pupil premium

Pupil Premium Summary 2019/20

 Pupil Premium – Summary Information   2019 – 2020
School Crest Infant & Nursery School
Year 2019/20 Total estimated PP Funding  April 2019 – September 2019 £ 46,800 Date of the most recent review July 2019
Total Number of Pupils 219 Number of Pupils Eligible for PP in 2019/20




Percentage of Pupil Premium entitlement


43 x FSM6 or FSM

1 x CIC

3 x EYFS PP Children



Date of next review of the Strategy July 2020 

(with in-year adjustments if required in  October/December/March

The government continues to provide funding targeted at addressing underlying inequalities and aiming to tackle the disadvantages that some children experience in life. As a school we use the money carefully to ensure that our vulnerable children achieved the best support possible. One of the measures for assessing the impact of this funding is to look at those children who claim free school meals (FSM). Our OFSTED inspection in June 2016 stated that, Pupil premium funding is used effectively to enable disadvantaged pupils to make good progress from their starting points. Clear and specific planning for the use of the funding is focused on narrowing gaps.”

Our end of Key Stage 1 data 2018 demonstrates that the school is continuing to close the attainment gap by the end of Year 2 at the expected standard.

 In-school Barriers to Future Attainment (Current Year groups and whole school )
Nursery (3) (EYFS PP)
This group have entered Nursery with poor speech and communication, social skills and health & self-care. In addition, they are below age expected for all the specific areas. One child is significantly below the developmental expectation for his age in 15/17 strands.
YR (20) Emotional development is a key area for development for this cohort of children. Overall the majority of children are working within 30-50e- or 30-50d in all strands so are not currently at ARE.
Y1 (18) 7 children are on the SEND register/2 children  have EAL                    The social needs and emotional well-being of this group of children could potentially be a barrier to learning as they enter KS1. In addition four children did not achieve the age expected standard in any of the Specific areas of learning so this will need to be monitored.

Attendance is also an issue for 7 of these children (attendance below 95%).

Y2 (6) 1 child is on the SEND register/1 child has EAL 5/6 have had support for emotional needs which needs to continue as this will support well-being and impact on life chances.

One child has extreme attendance issues and the family will continue to require support with this.

Whole School A Few children in receipt of Pupil Premium funding reach the greater depth standard by the end of Y2 and not every PP child makes good progress from the end of EYFS to the end of KS1.
Whole School B Communication skills – a significant proportion of this group have speech and communication intervention programmes in place either at school level or from the Speech and Language Team.
Whole School C Some children present with insecure learning skills such as focus, self-organisation and aspirations. This can lead to learning gaps and low self-esteem especially.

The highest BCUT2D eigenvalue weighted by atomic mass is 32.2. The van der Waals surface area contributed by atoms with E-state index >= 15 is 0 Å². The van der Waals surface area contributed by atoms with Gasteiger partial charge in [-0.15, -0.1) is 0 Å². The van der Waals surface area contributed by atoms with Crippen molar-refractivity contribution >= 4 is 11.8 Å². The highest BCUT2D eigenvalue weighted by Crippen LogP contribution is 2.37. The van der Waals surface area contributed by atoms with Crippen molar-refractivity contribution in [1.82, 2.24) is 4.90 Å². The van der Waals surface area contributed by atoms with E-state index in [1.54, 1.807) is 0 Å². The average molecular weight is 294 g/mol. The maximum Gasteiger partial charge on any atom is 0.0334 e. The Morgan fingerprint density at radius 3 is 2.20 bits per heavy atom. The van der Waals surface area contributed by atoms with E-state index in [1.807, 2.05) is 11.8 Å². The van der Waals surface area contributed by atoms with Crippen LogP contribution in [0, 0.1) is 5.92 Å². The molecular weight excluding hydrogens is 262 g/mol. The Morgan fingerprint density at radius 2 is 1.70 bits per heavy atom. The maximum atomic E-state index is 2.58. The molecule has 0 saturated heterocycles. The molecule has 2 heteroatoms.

Whole School D Social disadvantage can manifest in limited aspirations and a lack of parental engagement. Children may not be exposed to rich and varied life experiences and this can put them at a disadvantage.
Whole School E Attendance and lateness of children entitled to Pupil Premium is lower than non-pupil premium, reducing the time spent in school and creating learning gaps. (This improved slightly in 2018/19 but is still a factor in closing the gaps.). Persistent absence is the biggest barrier for our PP children.

How do we plan to improve the life chances of these pupils? Click below to find out the details in our 2019 – 2020 Pupil Premium  Strategy:

Pupil Premium Strategy 2019 – 2020

 Click on this link to find out the impact of our Strategy for 2018 – 2019: Pupil Premium Impact Statement 2018.19

Pupil Premium Strategy 2018 – 2019

Pupil Premium Impact Report 2017 – 2018

Pupil Premium Strategy 2017 – 2018

How can parents and guardians contribute to the success of the Pupil Premium Funding?

All children in the Reception year and in Years 1 & 2 can have a free school lunch which is funded directly from the government. This is different from ‘free school meals entitlement’.

If your child is eligible for free school meals it is worth registering them as it will have a direct impact on the funding we receive and will maximise the support we can provide. Parental support and involvement is a key factor in ensuring that children make good progress and leave primary school with a good level of literacy and numeracy.

Your child may be entitled to Free School Meals if you are in receipt of the following:

•Income Support
•Income based Jobseekers Allowance
•Income related Employment and Support Allowance
•Support under Part VI of the Immigration and Asylum Act 1999
•The Guarantee element of State Pension Credit
•Child Tax Credit, providing that you are not entitled to Working Tax Credit and have an annual income (as assessed by HM Revenue and Customs) that does not exceed £16,190
•Working Tax Credit ‘run-on’ – the payment someone may receive for a further four weeks after they stop qualifying for Working Tax Credit

Should you require any additional information please contact the school office.

For further information on the Pupil Premium, please visit the link below:-